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  • Writer's pictureMim Kempson

What are "beige flags"?

We've heard of red and green flags, but what about beige?

I personally believe the concept of "beige flags" can hold some valuable conversation prompts for couples and people dating.

A beige flag is a sign or quality that could be viewed as a red flag by one person, but as green by another. Beige flags are subjective, they’re up for discussion.

Here are 3 examples.


While some people may find ambition sexy and consider it a good quality to have in a partner, others may feel almost the opposite. It mightn’t even be attractive at all. It all depends. How ambitious are we talking, and in what way exactly? It comes down to shared values, priorities and often what people’s relationship to risk vs. security is. Is this quality a turn on or turn off for someone to build a life with?

Closeness with family

What one person may consider a loving, positive relationship with family, another may see as codependent. Sure, there are clinical frameworks that deem how “enmeshed” or “differentiated” an individual is from their family of origin, but those technicalities don’t really matter here. Family is deeply personal and cultural. What’s seen as a “problem” by one partner could be no issue at all for the other. A difference of opinion in partnerships always calls for a conversation. Ideally, right at the beginning.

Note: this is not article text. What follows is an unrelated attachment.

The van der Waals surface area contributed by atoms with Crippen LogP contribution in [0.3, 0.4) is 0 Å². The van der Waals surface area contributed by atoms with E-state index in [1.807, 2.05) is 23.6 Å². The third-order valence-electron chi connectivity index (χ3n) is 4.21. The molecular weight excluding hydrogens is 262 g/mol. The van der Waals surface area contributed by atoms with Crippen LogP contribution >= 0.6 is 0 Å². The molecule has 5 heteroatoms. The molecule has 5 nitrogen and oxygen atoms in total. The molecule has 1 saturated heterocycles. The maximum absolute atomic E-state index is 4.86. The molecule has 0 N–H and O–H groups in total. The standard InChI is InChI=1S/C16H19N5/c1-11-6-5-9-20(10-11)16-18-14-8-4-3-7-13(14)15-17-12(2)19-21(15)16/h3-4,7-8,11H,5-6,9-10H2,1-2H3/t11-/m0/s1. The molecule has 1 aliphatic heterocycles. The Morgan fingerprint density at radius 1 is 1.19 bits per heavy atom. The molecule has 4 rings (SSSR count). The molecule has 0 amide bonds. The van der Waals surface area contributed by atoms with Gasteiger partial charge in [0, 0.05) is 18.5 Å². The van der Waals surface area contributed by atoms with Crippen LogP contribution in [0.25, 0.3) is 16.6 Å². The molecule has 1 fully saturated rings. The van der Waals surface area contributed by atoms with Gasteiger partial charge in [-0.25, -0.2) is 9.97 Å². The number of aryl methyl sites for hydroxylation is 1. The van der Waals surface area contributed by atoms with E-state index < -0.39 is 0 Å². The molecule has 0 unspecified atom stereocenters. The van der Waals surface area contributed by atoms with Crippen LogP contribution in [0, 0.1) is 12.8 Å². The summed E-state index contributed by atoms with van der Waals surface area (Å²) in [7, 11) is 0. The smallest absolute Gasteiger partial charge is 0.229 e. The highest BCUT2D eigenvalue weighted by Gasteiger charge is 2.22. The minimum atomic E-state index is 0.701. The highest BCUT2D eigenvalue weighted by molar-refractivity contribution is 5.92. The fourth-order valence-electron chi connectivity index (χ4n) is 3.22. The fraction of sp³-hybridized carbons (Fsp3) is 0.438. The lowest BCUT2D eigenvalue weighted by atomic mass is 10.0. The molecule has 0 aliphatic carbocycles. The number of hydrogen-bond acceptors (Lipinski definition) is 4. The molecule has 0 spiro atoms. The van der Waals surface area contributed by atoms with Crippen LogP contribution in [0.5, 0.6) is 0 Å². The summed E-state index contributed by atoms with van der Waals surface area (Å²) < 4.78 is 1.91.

Social anxiety or confidence

Whether someone is the life of the party, disappears into the background or doesn’t go to parties at all, it’s less about whether you find that attractive or not, and more about what sort of connection matters most to you, especially when it comes to life partners. Someone’s outgoingness could be a green flag for one person, but a red flag for another. Hence it’s a beige flag because there’s no right or wrong.

Attractiveness and compatibility are different things. What initially draws you to a person mightn’t be the same things that bind you together, where you both decide that your relationship is one worth investing in and building long-term. The ideal is when most of the qualities you’re attracted to are those that also make you compatible. Often, this matching up is a result of having done “the work” on ourselves and our past relationships. 

Interested in 1:1 or couples therapy? Book a 15-minute call and we can discuss whether we'd make a good fit for therapy.

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